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In Tampa, a hot new spot for hip-hop
The first HipHopSodaShop earns a little street cred from local artists.
By Dalia Wheatt, Times Staff Writer
Published January 21, 2008
K-Leigh, from left, Sick, Big Cheese, G-86, Cory and Young Jonah try out HipHopSodaShop.
[Photo by Dalia Wheatt]
When the HipHopSodaShop opened on E Fowler Avenue in December, Juelz Santana, Jim Jones and other industry bigwigs walked the red carpet outside the restaurant.
Now that the supastars have gone home, it's up to the local hip-hop community to determine whether this shop - the first in the franchise - thrives or fails. We enlisted some local hip-hop artists to give their take on the restaurant's food, decor and in-house recording studio. Serving as our critics: Katrina "K-Leigh" Fleming, 24, of St. Petersburg; Jakeem "Big Cheese" Johnson, 22, of Brandon; Mike "Sick" Smith, 24, of Brandon; Gary "G-86" Naegel, 30, of Tampa; Cory Ward, 20, of Tampa; and Travis "Young Jonah" Nunn, 21, of Tampa.
Young Jonah: To tell the truth, when I first came in, the first thing I was impressed with was the fact that I don't have to worry about a billion people looking at me funny about the way I'm dressed. Everybody's pretty much in comfortable gear. It made me feel comfortable.
Some people think violence will go down here because it's the HipHopSodaShop. What do you make of that?
Sick: There's other things, movies and stuff, but they like to associate everything bad with hip-hop.
Big Cheese: When they stereotype it, you think, Nah, let them do that, 'cause they're gonna bring negativity, but the positive people around here know. They can bring negativity, but as we can see, it's peaceful. Ain't no beef going on.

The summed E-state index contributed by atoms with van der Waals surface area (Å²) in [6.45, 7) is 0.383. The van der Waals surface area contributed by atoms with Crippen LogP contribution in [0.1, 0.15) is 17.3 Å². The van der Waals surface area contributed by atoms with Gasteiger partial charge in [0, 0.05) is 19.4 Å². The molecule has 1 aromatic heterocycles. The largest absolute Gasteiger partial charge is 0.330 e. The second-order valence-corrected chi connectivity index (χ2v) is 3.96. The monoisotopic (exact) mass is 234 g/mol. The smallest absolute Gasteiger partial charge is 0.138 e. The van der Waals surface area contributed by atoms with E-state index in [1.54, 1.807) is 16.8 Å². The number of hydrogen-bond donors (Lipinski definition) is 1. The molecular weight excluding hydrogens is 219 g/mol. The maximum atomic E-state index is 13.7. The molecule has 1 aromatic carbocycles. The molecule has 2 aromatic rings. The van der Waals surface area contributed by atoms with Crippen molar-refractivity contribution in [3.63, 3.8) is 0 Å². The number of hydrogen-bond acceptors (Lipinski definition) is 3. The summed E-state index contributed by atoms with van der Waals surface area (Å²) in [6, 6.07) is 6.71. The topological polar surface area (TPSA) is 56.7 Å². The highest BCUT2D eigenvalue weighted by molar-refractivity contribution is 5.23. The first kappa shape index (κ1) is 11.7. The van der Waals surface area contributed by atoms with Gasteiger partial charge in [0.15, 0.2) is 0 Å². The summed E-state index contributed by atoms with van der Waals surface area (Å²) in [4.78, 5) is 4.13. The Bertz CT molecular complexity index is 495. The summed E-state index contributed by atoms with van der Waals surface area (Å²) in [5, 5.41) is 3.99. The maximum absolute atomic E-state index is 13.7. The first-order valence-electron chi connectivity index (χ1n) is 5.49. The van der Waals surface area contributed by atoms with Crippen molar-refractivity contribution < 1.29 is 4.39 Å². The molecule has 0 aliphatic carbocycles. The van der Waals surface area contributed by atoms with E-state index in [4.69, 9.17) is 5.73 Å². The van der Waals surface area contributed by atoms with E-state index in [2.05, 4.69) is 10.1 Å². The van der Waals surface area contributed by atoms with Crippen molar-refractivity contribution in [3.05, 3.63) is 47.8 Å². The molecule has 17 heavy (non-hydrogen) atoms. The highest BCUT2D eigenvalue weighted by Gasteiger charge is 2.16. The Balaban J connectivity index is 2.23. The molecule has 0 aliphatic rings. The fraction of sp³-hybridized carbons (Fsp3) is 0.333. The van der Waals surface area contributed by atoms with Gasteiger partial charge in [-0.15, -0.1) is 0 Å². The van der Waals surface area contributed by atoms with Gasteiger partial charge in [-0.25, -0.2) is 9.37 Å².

K-Leigh:Bad things can happen at Red Lobster, at McDonald's, at Ruby Tuesday.
Big Cheese:Hip-hop is like an infinite-page book. All they do is look at the front of it and judge it. . . . Just sit down and talk to me, you know? Learn my name. I'm like, "Hey, how you doing?" I'm not going, "Hey, whassup? Gimme your wallet."
What would you add?
K-Leigh: They have the studio, but I don't see any CDs for sale.
G-86:I feel you on that - local promotion of artists, products. . . . It might be a chain, but this is still local for us. It'd be nice that they would support a lot of local talent, also.
Is the recording studio a big draw for you?
K-Leigh:Not really. To come here and eat - the whole concept of the place is bangin', but it wouldn't draw me here just to - don't get me all full and ready to go to bed and think I'm gonna lay a song down. They got a full bar. We won't get no work done.
Young Jonah: I would never come to record here. The music I do is more than just a show, for somebody to be looking at me outside a window. "Oh, man, he rappin'. Wow." Nah.
Cory:You want to be in a place where the creative juices can flow.
G-86:Sometimes what you're working on is very personal. You don't want a lot of people to hear or anything like that.
How's the food?
Young Jonah:The fries are really good. It's a couple points off Checkers fries.
K-Leigh:The salmon's bangin'.
Young Jonah: The fried shrimp might be a little bit too crunchy.
Cory:The burger is good.
K-Leigh:Dang, it's big. It is a big burger.
G-86: I like the toasted bun.
What's missing from the menu?
K-Leigh: They need some soul food up in the SodaShop.
G-86:They're missing macaroni and cheese.
K-Leigh:There's no fried chicken.
Sick:We ain't got no oxtail.
Big Cheese: Ain't got no neck bones.
K-Leigh: There should be a special Sunday menu for HipHopSodaShop.
G-86: There you go. . . . That's tight.
What about the video games?
Big Cheese:How they do it, they give you 30 minutes to play. Five bucks, sit here and play for 30 minutes? I can do that! That's like being in the arcade for 30 minutes.
Sick:It's the whole environment and vibe, you know? You'd probably see somebody sitting over there and you'd be like, "Hey, let me play against you." You might not know that person, but you could go up and say, "Hey, let me play." That's a good way to meet people, too.